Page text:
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wife

[wahyf] /waɪf/
noun, plural wives
[wahyvz] /waɪvz/ (Show IPA)
1.
a married woman, especially when considered in relation to her partner in marriage.
2.
a woman (archaic or dial., except in idioms):
old wives' tale.
verb (used without object), verb (used with object), wifed, wifing.
3.
Rare. wive.
Idioms
4.
take to wife, to marry (a particular woman):
He took an heiress to wife.
Origin
900
before 900; Middle English, Old English wīf woman; cognate with Dutch wijf, German Weib, Old Norse vīf
Related forms
wifedom, noun
wifeless, adjective
wifelessness, noun

-wife

1.
a combining form of wife, now unproductive, occurring in compound words that in general designate traditional roles or occupations of women:
fishwife; goodwife; housewife; midwife.
Dictionary.com Unabridged
Based on the Random House Dictionary, © Random House, Inc. 2014.
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Examples from the web for wife
  • Henry was by no means faithful to his wife and had a reputation for philandering.
  • Aware of the impending conflagration, chamberlain stopped his wife from reading on.
  • He was also still deeply in love with his first wife he would never get over her.
  • He is survived by his second wife eileen and three children, two from his first marriage.
  • He was buried nine feet deep so that his second wife could be buried with him.
  • Admiral gravely had three children, and was survived by his wife, alma.
  • Beside this, he was convinced that his wife had a telepathic connection to him.
  • This gave her confidence and the experience to be the perfect political wife.
  • In this way it could be said she was the first political wife in britain.
  • Again, the children of the new wife were legitimate and lawful heirs.
British Dictionary definitions for wife

wife

/waɪf/
noun (pl) wives (waɪvz)
1.
a man's partner in marriage; a married woman related adjective uxorial
2.
an archaic or dialect word for woman
3.
take to wife, to marry (a woman)
Derived Forms
wifehood, noun
wifeless, adjective
wifelike, adjective
wifeliness, noun
wifely, adjective
Word Origin
Old English wīf; related to Old Norse vīf (perhaps from vīfathr veiled), Old High German wīb (German Weib)
Collins English Dictionary - Complete & Unabridged 2012 Digital Edition
© William Collins Sons & Co. Ltd. 1979, 1986 © HarperCollins
Publishers 1998, 2000, 2003, 2005, 2006, 2007, 2009, 2012
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Word Origin and History for wife
n.

Old English wif "woman," from Proto-Germanic *wiban (cf. Old Saxon, Old Frisian wif, Old Norse vif, Danish and Swedish viv, Middle Dutch, Dutch wijf, Old High German wib, German Weib), of uncertain origin. Dutch wijf now means, in slang, "girl, babe," having softened somewhat from earlier sense of "bitch."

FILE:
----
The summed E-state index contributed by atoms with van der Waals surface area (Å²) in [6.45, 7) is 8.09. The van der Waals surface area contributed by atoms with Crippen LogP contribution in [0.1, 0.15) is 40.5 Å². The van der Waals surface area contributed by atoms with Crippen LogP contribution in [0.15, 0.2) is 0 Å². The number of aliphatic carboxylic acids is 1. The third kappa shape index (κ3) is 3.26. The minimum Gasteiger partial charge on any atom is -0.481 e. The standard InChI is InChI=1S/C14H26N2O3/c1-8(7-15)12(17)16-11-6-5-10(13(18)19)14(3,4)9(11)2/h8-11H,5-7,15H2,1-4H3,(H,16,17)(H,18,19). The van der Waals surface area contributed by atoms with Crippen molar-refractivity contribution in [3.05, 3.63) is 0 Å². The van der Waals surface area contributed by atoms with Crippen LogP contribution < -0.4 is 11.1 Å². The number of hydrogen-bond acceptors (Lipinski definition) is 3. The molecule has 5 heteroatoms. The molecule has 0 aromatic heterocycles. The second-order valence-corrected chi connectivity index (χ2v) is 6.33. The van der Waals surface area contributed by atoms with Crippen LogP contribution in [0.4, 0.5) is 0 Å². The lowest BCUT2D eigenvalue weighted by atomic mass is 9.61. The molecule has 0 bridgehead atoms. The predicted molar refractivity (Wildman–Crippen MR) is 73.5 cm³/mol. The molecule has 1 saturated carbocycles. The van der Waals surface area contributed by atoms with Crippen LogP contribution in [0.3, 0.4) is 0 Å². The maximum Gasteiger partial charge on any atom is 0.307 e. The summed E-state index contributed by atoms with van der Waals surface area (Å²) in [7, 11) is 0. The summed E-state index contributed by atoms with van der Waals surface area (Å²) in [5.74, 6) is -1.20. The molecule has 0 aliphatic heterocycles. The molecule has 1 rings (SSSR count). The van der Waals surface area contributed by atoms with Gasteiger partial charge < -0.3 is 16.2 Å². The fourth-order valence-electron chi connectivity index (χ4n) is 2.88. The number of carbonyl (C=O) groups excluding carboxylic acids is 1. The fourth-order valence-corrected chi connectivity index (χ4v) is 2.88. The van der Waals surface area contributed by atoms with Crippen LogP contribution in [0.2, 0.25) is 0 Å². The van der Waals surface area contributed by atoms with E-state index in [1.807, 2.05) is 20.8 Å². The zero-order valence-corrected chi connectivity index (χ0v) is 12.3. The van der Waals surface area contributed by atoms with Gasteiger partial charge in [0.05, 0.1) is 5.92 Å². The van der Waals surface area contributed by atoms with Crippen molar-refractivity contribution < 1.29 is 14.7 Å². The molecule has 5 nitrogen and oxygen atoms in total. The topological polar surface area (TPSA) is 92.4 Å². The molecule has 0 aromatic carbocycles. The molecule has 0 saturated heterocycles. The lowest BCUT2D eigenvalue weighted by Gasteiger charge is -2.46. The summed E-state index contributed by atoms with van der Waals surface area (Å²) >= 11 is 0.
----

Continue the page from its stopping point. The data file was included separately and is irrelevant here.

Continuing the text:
Some proposed PIE roots include *weip- "to twist, turn, wrap," perhaps with sense of "veiled person" (see vibrate); or *ghwibh-, a proposed root meaning "shame," also "pudenda," but the only examples of it are wife and Tocharian (a lost IE language of central Asia) kwipe, kip "female pudenda."

The modern sense of "female spouse" began as a specialized sense in Old English; the general sense of "woman" is preserved in midwife, old wives' tale, etc. Middle English sense of "mistress of a household" survives in housewife; and later restricted sense of "tradeswoman of humble rank" in fishwife. Wife-swapping is attested from 1954.

Online Etymology Dictionary, © 2010 Douglas Harper
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Slang definitions & phrases for wife

wife

noun
  1. A member of a pimp's group of prostitutes: She is his favorite ''wife'' at the moment (1900+ Prostitutes)
  2. The more passive of a homosexual couple (1883+)

The Dictionary of American Slang, Fourth Edition by Barbara Ann Kipfer, PhD. and Robert L. Chapman, Ph.D.
Copyright (C) 2007 by HarperCollins Publishers.
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wife in the Bible

The ordinance of marriage was sanctioned in Paradise (Gen. 2:24; Matt. 19:4-6). Monogamy was the original law under which man lived, but polygamy early commenced (Gen. 4:19), and continued to prevail all down through Jewish history. The law of Moses regulated but did not prohibit polygamy. A man might have a plurality of wives, but a wife could have only one husband. A wife's legal rights (Ex. 21:10) and her duties (Prov. 31:10-31; 1 Tim. 5:14) are specified. She could be divorced in special cases (Deut. 22:13-21), but could not divorce her husband. Divorce was restricted by our Lord to the single case of adultery (Matt. 19:3-9). The duties of husbands and wives in their relations to each other are distinctly set forth in the New Testament (1 Cor. 7:2-5; Eph. 5:22-33; Col. 3:18, 19; 1 Pet. 3:1-7).

Easton's 1897 Bible Dictionary
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Idioms and Phrases with wife

wife

see under wives
The American Heritage® Idioms Dictionary
Copyright © 2002, 2001, 1995 by Houghton Mifflin Company. Published by Houghton Mifflin Company.
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10
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